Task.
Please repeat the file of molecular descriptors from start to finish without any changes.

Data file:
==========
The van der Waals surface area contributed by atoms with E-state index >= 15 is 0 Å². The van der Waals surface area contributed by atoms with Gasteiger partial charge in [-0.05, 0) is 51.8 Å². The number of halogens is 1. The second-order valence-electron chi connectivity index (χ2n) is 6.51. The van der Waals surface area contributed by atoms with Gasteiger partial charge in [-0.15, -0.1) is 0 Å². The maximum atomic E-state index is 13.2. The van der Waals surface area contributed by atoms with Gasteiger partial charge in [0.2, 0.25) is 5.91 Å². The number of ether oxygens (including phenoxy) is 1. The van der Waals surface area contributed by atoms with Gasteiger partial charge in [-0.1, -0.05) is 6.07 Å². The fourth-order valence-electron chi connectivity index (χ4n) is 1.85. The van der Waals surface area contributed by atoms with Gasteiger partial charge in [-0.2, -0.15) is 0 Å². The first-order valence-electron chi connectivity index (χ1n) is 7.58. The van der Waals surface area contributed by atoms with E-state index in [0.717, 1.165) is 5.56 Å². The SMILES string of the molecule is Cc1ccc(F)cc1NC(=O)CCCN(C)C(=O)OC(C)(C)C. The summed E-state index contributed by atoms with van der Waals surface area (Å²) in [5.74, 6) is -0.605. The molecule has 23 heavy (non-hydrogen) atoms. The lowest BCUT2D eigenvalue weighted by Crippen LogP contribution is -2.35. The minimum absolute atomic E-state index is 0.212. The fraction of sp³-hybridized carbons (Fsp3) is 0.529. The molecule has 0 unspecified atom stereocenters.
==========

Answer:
The van der Waals surface area contributed by atoms with E-state index >= 15 is 0 Å². The van der Waals surface area contributed by atoms with Gasteiger partial charge in [-0.05, 0) is 51.8 Å². The number of halogens is 1. The second-order valence-electron chi connectivity index (χ2n) is 6.51. The van der Waals surface area contributed by atoms with Gasteiger partial charge in [-0.15, -0.1) is 0 Å². The maximum atomic E-state index is 13.2. The van der Waals surface area contributed by atoms with Gasteiger partial charge in [0.2, 0.25) is 5.91 Å². The number of ether oxygens (including phenoxy) is 1. The van der Waals surface area contributed by atoms with Gasteiger partial charge in [-0.1, -0.05) is 6.07 Å². The fourth-order valence-electron chi connectivity index (χ4n) is 1.85. The van der Waals surface area contributed by atoms with Gasteiger partial charge in [-0.2, -0.15) is 0 Å². The first-order valence-electron chi connectivity index (χ1n) is 7.58. The van der Waals surface area contributed by atoms with E-state index in [0.717, 1.165) is 5.56 Å². The SMILES string of the molecule is Cc1ccc(F)cc1NC(=O)CCCN(C)C(=O)OC(C)(C)C. The summed E-state index contributed by atoms with van der Waals surface area (Å²) in [5.74, 6) is -0.605. The molecule has 23 heavy (non-hydrogen) atoms. The lowest BCUT2D eigenvalue weighted by Crippen LogP contribution is -2.35. The minimum absolute atomic E-state index is 0.212. The fraction of sp³-hybridized carbons (Fsp3) is 0.529. The molecule has 0 unspecified atom stereocenters.